Marriage and Convenience

By Irina Pino

Sunday on the Malecón. Constantin Eremechev

HAVANA TIMES — It’s common for married people to get tired of each other after living together for so long and for passion to dwindle. It’s normal: these are the stages of love. Hopefully you’re left with affection, common ground and friendship. However, if convenience because of work interests, shared homes and other material things take precedence, then I think it’s time for concern. 

They’d have to sit down and analyze why they can’t just be housemates, nothing else. Why hold on to your marital status if only certain interests are at stake?

In our country, it’s suffocating to see that so many married couples can’t separate because they share a home or because one of them doesn’t want to move. Everyday life becomes rough amidst pitched battles, sterile arguments which don’t do anything or issues which would be easily resolved if they each had their own space.

Why not face the facts?

Nothing is simple. We know that Cuba’s housing problems are what most affect its people. Selling, moving, involve both of their names on documents, money, trying issues for anyone.

However, let me tell you a story: I have a friend who makes films with his wife. She introduced him to this project so he is in her debt somewhat. This man tells me that he doesn’t want to have sex with his wife, but that he loves her as if she were family. They have been together for over 10 years.

He is having an extramarital affair with another person who, according to him, is his other half. He feels he needs to share more and more time with her every day that passes. He admits he’s in love and that he has incredible sex with her. Meanwhile, they share common interests.

On the other hand, his wife has a marriage which doesn’t really exist, and she has told him a few times that she will file for a divorce. She wants to break all ties with her former partner once and for all.

At this point in time, he hasn’t said anything, he talks about future plans with his wife, but they don’t involve her, of course.

However, this doesn’t stop them from going out together to places as if they were a normal couple.

What should she do? Carry on with this relationship until he decides enough is enough? Wait for him to call her to see her?

A friend of mine has a very original theory about the ideal marriage; he says that in order for marriage to last, it’s necessary that a couple lives separately, that is to say, each of them in their own apartment and that they should only see each other to go out, have sex…

He tells me that all the magic is lost if you live with someone, that he doesn’t want to see his wife with her hair in a mess and wearing an apron. That takes away his desire to do anything.

His opinion is machista, she would surely add a few other things: that she doesn’t like his bad breath in the morning, or when he sits in front of the TV in his boxer shorts and burps as if she weren’t there.

A lot of things can break a couple but neglect and a lack of attentiveness are two of the most important. My friend’s theory of “not committing” to share life’s good and bad things… Well that doesn’t work either.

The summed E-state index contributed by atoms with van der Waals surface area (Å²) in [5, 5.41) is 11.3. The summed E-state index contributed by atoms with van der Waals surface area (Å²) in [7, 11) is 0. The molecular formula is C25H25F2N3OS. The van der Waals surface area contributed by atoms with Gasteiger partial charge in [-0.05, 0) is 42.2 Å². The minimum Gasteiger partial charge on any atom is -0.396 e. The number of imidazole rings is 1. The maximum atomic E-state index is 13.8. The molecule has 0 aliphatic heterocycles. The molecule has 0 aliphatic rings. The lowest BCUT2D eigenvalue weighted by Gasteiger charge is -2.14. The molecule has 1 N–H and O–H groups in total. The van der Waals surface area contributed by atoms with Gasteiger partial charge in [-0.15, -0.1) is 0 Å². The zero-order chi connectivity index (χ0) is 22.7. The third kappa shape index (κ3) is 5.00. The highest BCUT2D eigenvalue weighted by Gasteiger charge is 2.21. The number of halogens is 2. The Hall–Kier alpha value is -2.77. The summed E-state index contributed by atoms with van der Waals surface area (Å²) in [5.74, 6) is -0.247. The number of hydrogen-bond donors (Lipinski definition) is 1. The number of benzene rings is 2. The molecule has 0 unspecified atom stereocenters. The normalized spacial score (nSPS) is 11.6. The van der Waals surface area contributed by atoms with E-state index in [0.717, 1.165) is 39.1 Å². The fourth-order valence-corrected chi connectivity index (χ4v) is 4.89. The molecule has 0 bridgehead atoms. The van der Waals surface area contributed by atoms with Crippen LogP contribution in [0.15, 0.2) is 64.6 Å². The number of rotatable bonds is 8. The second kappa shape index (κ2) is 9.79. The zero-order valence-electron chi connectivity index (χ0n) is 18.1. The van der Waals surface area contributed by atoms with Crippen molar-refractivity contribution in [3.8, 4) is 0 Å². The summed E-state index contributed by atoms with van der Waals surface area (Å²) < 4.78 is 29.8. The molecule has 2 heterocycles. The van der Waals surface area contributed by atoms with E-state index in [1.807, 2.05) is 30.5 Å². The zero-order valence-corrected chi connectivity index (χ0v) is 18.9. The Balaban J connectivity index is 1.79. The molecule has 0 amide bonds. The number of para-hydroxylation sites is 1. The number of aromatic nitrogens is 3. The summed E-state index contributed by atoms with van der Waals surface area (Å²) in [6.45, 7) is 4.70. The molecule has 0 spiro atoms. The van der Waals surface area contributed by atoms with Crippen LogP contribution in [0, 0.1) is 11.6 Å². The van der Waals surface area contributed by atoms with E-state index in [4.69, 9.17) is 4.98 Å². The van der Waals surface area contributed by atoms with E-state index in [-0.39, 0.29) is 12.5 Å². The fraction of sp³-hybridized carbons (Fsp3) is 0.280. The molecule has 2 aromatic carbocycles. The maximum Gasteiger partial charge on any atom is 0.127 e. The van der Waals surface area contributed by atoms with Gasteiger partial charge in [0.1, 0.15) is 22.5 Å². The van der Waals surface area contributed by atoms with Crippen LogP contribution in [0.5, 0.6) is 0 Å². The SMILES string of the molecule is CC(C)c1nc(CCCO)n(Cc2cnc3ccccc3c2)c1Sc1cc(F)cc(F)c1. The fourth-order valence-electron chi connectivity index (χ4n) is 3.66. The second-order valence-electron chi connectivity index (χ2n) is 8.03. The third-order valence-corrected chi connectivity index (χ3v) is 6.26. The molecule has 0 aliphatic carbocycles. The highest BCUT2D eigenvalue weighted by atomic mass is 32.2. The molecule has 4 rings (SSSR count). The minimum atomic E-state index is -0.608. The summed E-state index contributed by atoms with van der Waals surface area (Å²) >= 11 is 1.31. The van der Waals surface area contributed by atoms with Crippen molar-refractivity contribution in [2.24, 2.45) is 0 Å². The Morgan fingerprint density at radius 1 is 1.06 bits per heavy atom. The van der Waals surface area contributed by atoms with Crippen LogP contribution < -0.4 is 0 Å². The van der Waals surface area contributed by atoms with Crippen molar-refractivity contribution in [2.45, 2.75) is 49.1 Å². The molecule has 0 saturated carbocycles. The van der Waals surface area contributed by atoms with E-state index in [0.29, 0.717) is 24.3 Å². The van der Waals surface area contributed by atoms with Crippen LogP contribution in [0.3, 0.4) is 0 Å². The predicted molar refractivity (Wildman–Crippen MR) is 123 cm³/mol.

Marriages that share “common interests”, whether that’s a house or work, when one of the members of that couple stops feeling love for the other person, then they need to find a solution.

Even though one person is always going to get hurt and feel like they’ve been cheated.

4 thoughts on “Marriage and Convenience

  • I concur with Carlyle; passion and friendship needn’t be mutually exclusive. Sensual passion, in my opinion, is what differenciates a marriage/romantic partnership from a plotonic friendship.

    We are constantly changing as individuals~ I think the objective of a relationship should be supporting your partner’s evolution as a human being. And to *not* become obsessed over them~ have your own interests and time for yourself. I think living with someone can be a beautiful experience as well. But too often people dissolve their identities in a relationship. My advice is be responsible for your own happiness and enter into a relationship as a whole person, rather than seeking for the other person to somehow “complete” you. This is futile and will ultimately lead to disappointment.

    Irina, thank you very much for writing on this thought-provoking topic!!

    Sending you Love from California,

  • I apreciate it for reading my posts. Thanks for your words.

  • I so enjoy your writings, Irina. As an American has developed a love for Havana, and Cuba, I now love to read as much as I can about the lives of Cubans. Your articles are so easy to understand, and I feel I get a real insider view into the Cuban lives !!!
    Gracias !
    Joanna Minnesota, USA

  • A rather sad cynical view of what can be the most wonderful part of life.
    The single most important thing in life is finding the right partner.
    The second is having children for they are a true bond of two people.
    It is possible to share passion and friendship, one does not exclude the other.

    In Cuba however, the very endeavors to exist place incredible stresses upon couples endeavoring to raise their children on a pittance in squalid housing conditions. Having to ‘resolver’ daily, having to struggle to buy the children’s school uniforms, wondering how to extend the food from the permuta for the rest of the month and trying to stay under the radar of the CDR, MININT and the State Police, and all without hope of a better future and even fear about discussing problems with neighbours because doing so might be reported as criticism of the regime.. Such are the consequences of communist repression

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